Shellfish allergy symptoms generally develop within minutes of eating shellfish and include:
- Hives, itching or eczema
- Swelling of the lips, face, tongue and throat, or other parts of the body
- Wheezing, nasal congestion or trouble breathing
- Abdominal pain, diarrhea, nausea or vomiting
- Dizziness, lightheadedness or fainting
- Tingling in the mouth
A severe allergic reaction to shellfish called anaphylaxis can be life-threatening if it interferes with your breathing. An anaphylactic reaction is a medical emergency that requires treatment with an epinephrine (adrenaline) injection and a trip to the emergency room. Signs and symptoms of anaphylaxis include:
- A swollen throat or a lump in your throat (airway constriction) that makes it difficult for you to breathe
- Shock, with a severe drop in your blood pressure
- Rapid pulse
- Dizziness, lightheadedness or loss of consciousness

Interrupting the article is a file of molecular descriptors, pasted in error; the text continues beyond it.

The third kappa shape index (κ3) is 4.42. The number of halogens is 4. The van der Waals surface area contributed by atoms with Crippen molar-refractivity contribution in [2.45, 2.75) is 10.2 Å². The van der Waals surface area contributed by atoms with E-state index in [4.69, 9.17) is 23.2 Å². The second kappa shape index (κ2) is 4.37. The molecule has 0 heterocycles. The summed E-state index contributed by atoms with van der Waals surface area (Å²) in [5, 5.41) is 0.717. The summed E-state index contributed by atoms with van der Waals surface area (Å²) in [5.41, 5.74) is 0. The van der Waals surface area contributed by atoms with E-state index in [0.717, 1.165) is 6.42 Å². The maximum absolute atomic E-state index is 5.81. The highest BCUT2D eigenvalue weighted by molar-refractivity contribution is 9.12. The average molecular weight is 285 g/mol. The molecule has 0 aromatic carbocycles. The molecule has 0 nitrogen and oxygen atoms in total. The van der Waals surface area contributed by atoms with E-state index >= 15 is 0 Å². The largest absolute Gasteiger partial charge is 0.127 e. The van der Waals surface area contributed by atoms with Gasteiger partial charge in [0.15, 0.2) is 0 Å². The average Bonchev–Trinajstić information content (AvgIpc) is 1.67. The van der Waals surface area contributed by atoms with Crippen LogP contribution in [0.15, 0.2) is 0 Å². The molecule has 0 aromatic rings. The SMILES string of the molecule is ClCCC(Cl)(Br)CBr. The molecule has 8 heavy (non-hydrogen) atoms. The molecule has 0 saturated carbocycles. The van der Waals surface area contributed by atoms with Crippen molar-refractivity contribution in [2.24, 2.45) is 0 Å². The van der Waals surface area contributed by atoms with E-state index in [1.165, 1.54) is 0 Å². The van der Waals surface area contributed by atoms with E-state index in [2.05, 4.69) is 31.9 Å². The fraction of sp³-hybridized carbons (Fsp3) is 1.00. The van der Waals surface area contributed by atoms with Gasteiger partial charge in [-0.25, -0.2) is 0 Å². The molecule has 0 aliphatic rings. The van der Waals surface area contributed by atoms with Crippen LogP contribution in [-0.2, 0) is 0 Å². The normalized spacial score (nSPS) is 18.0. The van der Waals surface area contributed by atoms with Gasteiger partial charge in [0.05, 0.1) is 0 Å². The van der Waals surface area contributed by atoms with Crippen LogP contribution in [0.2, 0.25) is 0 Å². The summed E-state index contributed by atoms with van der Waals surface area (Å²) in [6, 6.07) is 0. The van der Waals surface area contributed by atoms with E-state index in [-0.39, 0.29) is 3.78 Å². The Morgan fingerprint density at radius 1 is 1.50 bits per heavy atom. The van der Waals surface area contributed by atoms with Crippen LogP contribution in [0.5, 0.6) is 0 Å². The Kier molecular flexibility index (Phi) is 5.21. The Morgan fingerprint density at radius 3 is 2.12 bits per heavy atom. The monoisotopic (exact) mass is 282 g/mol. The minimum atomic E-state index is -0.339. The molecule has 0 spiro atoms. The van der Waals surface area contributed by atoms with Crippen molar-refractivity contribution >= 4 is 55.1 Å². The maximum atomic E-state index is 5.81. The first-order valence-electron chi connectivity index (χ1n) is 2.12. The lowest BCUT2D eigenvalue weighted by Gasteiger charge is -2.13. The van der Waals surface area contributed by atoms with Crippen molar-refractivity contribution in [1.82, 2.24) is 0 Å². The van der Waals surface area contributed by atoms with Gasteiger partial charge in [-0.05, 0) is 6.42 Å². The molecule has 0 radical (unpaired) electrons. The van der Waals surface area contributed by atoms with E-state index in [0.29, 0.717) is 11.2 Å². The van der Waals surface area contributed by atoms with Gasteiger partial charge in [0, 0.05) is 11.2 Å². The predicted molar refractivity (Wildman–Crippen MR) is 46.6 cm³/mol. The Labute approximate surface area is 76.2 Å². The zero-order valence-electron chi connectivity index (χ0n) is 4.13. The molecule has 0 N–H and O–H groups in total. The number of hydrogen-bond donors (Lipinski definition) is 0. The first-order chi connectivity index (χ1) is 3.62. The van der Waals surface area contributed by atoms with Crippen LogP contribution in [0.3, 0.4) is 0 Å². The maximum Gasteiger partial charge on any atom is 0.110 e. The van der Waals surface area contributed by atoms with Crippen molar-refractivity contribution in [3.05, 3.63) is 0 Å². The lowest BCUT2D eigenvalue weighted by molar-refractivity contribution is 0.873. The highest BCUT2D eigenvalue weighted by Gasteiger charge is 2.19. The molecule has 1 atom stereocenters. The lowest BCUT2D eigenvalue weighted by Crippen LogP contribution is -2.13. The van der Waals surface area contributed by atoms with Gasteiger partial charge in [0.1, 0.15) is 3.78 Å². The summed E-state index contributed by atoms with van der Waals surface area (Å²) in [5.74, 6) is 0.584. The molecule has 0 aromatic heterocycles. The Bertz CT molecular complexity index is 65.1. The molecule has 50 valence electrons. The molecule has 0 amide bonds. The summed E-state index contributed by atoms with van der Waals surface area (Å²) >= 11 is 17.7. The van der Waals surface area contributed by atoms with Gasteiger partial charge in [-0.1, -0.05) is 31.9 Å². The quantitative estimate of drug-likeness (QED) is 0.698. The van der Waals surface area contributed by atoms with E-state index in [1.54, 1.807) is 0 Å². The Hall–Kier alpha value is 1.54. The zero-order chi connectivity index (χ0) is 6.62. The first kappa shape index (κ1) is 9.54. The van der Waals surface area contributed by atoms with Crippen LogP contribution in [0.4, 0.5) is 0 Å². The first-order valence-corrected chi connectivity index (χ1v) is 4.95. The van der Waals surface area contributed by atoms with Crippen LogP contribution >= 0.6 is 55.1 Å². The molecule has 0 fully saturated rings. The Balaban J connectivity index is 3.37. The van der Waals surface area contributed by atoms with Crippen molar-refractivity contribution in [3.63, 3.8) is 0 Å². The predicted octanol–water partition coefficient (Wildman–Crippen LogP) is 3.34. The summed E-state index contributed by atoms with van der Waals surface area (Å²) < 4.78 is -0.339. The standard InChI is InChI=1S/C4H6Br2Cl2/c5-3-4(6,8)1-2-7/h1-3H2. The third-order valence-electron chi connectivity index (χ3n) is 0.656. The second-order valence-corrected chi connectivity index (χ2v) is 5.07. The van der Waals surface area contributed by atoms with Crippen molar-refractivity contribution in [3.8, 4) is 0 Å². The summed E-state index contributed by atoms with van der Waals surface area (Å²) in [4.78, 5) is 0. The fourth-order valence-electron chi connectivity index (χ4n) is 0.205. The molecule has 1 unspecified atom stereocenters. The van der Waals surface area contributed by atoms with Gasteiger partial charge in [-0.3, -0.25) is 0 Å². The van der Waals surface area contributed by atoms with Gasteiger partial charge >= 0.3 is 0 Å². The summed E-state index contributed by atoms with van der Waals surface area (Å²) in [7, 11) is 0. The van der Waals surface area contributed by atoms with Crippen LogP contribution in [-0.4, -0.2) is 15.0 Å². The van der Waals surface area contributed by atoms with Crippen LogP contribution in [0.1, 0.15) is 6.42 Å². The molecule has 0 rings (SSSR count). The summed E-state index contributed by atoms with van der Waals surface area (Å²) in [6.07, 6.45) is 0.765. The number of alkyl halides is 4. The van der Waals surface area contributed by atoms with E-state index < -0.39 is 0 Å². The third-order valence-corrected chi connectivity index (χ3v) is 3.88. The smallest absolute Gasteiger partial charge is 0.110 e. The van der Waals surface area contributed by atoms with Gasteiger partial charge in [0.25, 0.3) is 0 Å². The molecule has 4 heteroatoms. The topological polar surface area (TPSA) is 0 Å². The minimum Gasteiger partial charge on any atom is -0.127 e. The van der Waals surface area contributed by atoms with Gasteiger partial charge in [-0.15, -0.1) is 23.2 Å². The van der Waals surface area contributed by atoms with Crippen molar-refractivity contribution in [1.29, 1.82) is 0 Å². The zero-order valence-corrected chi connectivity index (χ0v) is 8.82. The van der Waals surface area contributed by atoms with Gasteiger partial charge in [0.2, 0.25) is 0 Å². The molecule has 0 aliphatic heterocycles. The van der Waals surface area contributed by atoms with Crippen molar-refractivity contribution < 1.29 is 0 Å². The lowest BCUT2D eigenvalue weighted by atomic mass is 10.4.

Though they share similar symptoms, a shellfish allergy is different from an adverse reaction to toxins or bacteria in your food. Unlike an allergy, food poisoning doesn't directly involve your immune system and occurs only when you eat food that has been contaminated. An allergic reaction to shellfish usually occurs every time you eat the type of shellfish that causes the reaction.
When to see a doctor
See a doctor or allergy specialist if you have food allergy symptoms shortly after eating. Seek emergency treatment if you develop any signs or symptoms of anaphylaxis.
Jun. 23, 2011
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